Instead of relying solely on paid advertising to bring business their way, they continually build their reputation as a solid uplifting partner of the community that’s always ready to lend a hand. Along the way, they emerge as their community’s #1 choice for the products and services they offer. But that is the by-product of their commitment to the community, not the driving force behind it.
Shiraz: Jesters has just launched a new fundraising tool which is proving popular with scout groups and schools, selling six-packs of frozen pies. It’s a healthier option than chocolate. I get my staff at the store enthusiastic too so they end up talking about it and giving a flyer away to any parent who comes into the store with a child in uniform.
Ivy: We connect with lots of local schools, too, with free kids’ meals for Player of the Week in sports teams, vouchers for school galas and so on. The Coffee Club is also a popular place for off-site meetings, so we make sure to support the teachers too with offers like ‘Buy One, Get One Free’.
Michael: My franchise is right in the heart of the community. I visit the local schools, churches, and sports clubs on a yearly basis and enjoy good business relationships with them. We donate time and discounts on products like trophies, and sponsor the Local Community Patrol with torches and any keys necessary. One of my employees has two severely handicapped children, so we sponsor them each year to take part in activities within our local and wider community.
Sangeetha: Paramount supports charities including Ronald McDonald House, Westpac Rescue Helicopter, CureKids and North Shore Hospice. We don’t just donate money – our staff and suppliers get out wearing red bibs and rattling buckets for the Ronald McDonald annual street appeal. We also encourage franchisees to support local events – for example, Jignesh Soni and his team donated their cleaning services for the Cancer Society’s Relay for Life fundraiser in South Canterbury.
The most successful franchisees I’ve encountered all share a common love – one that prizes their people above all else. They don’t pay the minimum wage because they want above-average people and they know those people are in demand elsewhere. They take hiring seriously and they don’t make snap decisions. They train their people at every level and do so relentlessly, even if that means building them to the point they’ll leave for greener pastures.
Great franchisees know their people outside of their job titles and they care about their families, their secret dreams and career goals, and even their hobbies and special interests. The franchisees that grow the richest are those that grow their people the tallest.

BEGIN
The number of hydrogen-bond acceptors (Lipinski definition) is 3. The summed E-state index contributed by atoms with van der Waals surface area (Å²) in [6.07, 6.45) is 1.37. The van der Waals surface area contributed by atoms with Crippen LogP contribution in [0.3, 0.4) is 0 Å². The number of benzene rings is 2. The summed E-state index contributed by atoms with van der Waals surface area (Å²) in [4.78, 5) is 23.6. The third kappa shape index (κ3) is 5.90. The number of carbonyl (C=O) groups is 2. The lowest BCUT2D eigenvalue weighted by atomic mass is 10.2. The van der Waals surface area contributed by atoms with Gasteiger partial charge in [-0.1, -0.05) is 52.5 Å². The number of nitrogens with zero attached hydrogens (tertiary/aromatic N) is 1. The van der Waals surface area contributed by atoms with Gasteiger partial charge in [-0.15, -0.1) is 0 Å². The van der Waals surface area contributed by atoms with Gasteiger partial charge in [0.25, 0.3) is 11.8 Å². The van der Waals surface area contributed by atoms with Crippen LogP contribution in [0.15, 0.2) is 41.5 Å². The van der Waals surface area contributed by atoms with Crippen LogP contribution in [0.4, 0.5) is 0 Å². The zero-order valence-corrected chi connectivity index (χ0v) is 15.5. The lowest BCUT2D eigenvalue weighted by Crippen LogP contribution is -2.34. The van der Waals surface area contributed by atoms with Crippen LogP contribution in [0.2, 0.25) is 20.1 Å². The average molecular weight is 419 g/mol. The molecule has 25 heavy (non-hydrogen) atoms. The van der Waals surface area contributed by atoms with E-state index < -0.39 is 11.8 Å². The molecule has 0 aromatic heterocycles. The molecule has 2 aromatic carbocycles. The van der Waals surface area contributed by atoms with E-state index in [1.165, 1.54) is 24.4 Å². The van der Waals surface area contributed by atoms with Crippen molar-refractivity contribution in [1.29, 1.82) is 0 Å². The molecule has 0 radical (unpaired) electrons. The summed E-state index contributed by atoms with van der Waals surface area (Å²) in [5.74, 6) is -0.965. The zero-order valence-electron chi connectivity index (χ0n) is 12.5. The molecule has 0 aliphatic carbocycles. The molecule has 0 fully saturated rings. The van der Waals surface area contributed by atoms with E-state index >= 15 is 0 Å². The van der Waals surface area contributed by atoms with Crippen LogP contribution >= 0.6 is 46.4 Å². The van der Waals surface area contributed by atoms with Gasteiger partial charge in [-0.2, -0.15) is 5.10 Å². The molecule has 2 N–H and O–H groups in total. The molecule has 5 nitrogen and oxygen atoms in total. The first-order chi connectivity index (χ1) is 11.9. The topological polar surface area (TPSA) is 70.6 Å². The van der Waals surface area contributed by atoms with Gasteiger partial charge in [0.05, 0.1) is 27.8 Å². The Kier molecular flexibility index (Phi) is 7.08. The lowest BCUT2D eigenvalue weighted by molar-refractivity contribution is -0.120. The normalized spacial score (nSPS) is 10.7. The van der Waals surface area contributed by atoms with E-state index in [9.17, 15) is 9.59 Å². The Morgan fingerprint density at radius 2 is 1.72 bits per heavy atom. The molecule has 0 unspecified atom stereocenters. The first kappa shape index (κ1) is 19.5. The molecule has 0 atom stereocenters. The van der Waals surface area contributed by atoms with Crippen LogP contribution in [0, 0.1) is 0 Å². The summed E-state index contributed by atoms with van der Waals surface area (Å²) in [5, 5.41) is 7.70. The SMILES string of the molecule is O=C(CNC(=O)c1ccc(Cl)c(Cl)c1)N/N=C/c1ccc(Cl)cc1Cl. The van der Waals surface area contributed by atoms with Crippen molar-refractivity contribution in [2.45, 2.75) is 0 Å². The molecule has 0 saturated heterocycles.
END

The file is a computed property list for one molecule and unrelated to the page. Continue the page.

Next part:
Michael: My business involves months of training at three levels: Training, a Certificate of Proficiency, and a Diploma of Excellence. A Training wage starts above minimum wage at $20.50 per hour. We also pay bonuses based on budgets achieved. I look for enthusiasm and a willingness to learn. I like to enjoy work so I like a happy personality.
Shiraz: Fast food franchisees are advised to keep labour costs at the recommended percentage, which unfortunately have often been calculated at minimum wage. But once a store reaches the ‘critical mass’ of weekly sales, profits grow. At this stage the franchisee may choose to enjoy a better quality of life, which means appointing a manager who will receive a higher wage to do part of the franchisee’s job. If you have employed good staff and treated them well, you have those people in your business already.
Ivy: I always pay above minimum wage level and try to be fair according to experience. Our staff stay much longer than the average because they love their jobs. I try to give them the hours they need, respect what they do and always encourage them to look at the next level up. Train people to be multi-skilled and they are more satisfied. I say, ‘I want you happy when you come to work and happy when you go home.’
Sangeetha: Because cleaning is such a competitive business, franchisees will often start new cleaning staff on the minimum wage but will increase this as staff members learn the ropes. Good cleaners are valuable and franchisees will pay them as well as they can while still maintaining a reasonable profit margin.
Eric Chester’s points about the three legs of franchisee success clearly struck a chord with our four panellists. They’ve learned through experience what works and what doesn’t when it comes to building an award-winning team, and they’ve put it into practice in their own business. Many franchisees do the same.
As Eric says, ‘Franchising is a widely proven business model that has worked for millions of people all over the world.’ He ends, though, with a word of warning: ‘Those that believe that they can simply buy a franchise, hire a manager, and then shift their business into cruise control while the dollars flow in are fools in the making.’
Or, as our panellists would say, ‘You only get out of a business what you’re prepared to put into it. Work at it, and develop the three legs of success, and a franchise can bring you considerable rewards.’
This article was first published in Franchise New Zealand magazine Year 26 Issue 01, 2017